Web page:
14th Congress of the European Federation of Neurological Societies
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How do the new oral treatments fit into our therapeutic armamentarium?
Per Soelberg Sorensen
Per Soelberg Sorensen
Denmark  
Disclosure: Personal compensation received for participating on advisory boards in relation to clinical trial design, trial steering committees and data and safety monitoring committees, from: Bayer-Schering Healthcare, Biogen-Idec, Merck-Serono, Novartis, Teva-Aventis, Elan, GSK, and Genmab
Research support received from: Bayer-Schering Healthcare, Biogen-Idec, Merck Serono, Novartis, Genmab and TEVA-Aventis
Member of Steering Group of the CLARITY study
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Topic: Other
24 slide(s) – 00:24:29– English –2010-09-28
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The currently approved first-line therapies, IFN-beta and glatiramer acetate, are only partially effective, but have an excellent safety profile.The second-line therapies natalizumab andmitoxantrone are more effective but have potentiallymore serious side effects. Natalizumab carries a risk of progressive multiple leucoencephalopathy (PML) estimated to 1 in 1.000 treated patients, and mitoxantrone may induce acute myeloid leukaemia in 1 out of 150 treated patients. Five oral therapies have completed, or are close to completion of pivotal phase III trials and are expected to be availablewithin the next 1-3 years. The new oral treatments fall into 2 groups:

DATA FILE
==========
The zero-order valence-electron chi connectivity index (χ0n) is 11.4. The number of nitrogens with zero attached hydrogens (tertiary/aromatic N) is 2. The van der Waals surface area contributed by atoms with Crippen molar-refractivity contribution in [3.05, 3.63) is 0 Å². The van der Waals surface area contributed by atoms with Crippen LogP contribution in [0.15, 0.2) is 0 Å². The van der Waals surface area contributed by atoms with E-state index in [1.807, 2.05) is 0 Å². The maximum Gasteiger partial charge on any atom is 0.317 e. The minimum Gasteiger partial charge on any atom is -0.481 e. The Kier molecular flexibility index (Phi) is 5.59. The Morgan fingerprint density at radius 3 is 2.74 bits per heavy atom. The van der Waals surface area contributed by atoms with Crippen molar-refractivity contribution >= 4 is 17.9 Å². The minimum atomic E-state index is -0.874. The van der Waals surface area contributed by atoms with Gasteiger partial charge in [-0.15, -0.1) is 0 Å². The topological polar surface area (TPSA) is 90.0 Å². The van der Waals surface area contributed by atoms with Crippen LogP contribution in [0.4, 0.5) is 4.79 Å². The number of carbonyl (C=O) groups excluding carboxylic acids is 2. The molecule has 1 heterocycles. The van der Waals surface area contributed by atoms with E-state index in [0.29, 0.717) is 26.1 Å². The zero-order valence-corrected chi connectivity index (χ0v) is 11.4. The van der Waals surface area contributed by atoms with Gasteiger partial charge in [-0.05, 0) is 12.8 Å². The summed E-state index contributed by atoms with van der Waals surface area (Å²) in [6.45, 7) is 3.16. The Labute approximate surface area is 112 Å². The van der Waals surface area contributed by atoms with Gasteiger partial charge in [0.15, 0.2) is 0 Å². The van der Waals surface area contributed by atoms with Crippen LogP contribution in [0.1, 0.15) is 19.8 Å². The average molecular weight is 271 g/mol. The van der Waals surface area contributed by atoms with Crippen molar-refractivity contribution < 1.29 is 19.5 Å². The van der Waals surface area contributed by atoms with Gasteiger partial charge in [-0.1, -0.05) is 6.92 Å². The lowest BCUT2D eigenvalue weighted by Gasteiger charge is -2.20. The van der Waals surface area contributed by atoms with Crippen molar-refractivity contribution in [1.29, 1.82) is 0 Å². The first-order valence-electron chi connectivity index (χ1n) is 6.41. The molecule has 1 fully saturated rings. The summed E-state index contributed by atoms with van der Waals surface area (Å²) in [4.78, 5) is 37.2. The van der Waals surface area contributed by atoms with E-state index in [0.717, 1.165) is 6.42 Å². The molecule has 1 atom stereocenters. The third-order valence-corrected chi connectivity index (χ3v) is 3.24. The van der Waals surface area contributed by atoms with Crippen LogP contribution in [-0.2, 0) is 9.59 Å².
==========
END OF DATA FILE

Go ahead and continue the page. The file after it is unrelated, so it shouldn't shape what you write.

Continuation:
1) Cladribine and fingolimod that probably will be the first 2 treatments to be launched have an efficacy resembling that of the current second-line therapies natalizumab and mitoxantrone. Both drugs seem relatively safe in a 2-year perspective but serious adverse effects have been reportedwith both drugs.These drugswill become competitors to the current second-line therapies, but might also be used as first-line therapies in patients with high disease activity.

2) Laquinimod, teriflunomide and BG12 aremore comparable to the current first-line therapies as to efficacy and safety. If phase III trials confirm the results of the reported phase II trials, these therapies will probably replace the current injectable first-line therapies.Until the results of phase III trials are available it is not possible tomake any comparison between these 3 oral therapies.The balance between efficacy, safety and convenience will be decisive for the choice of drug.
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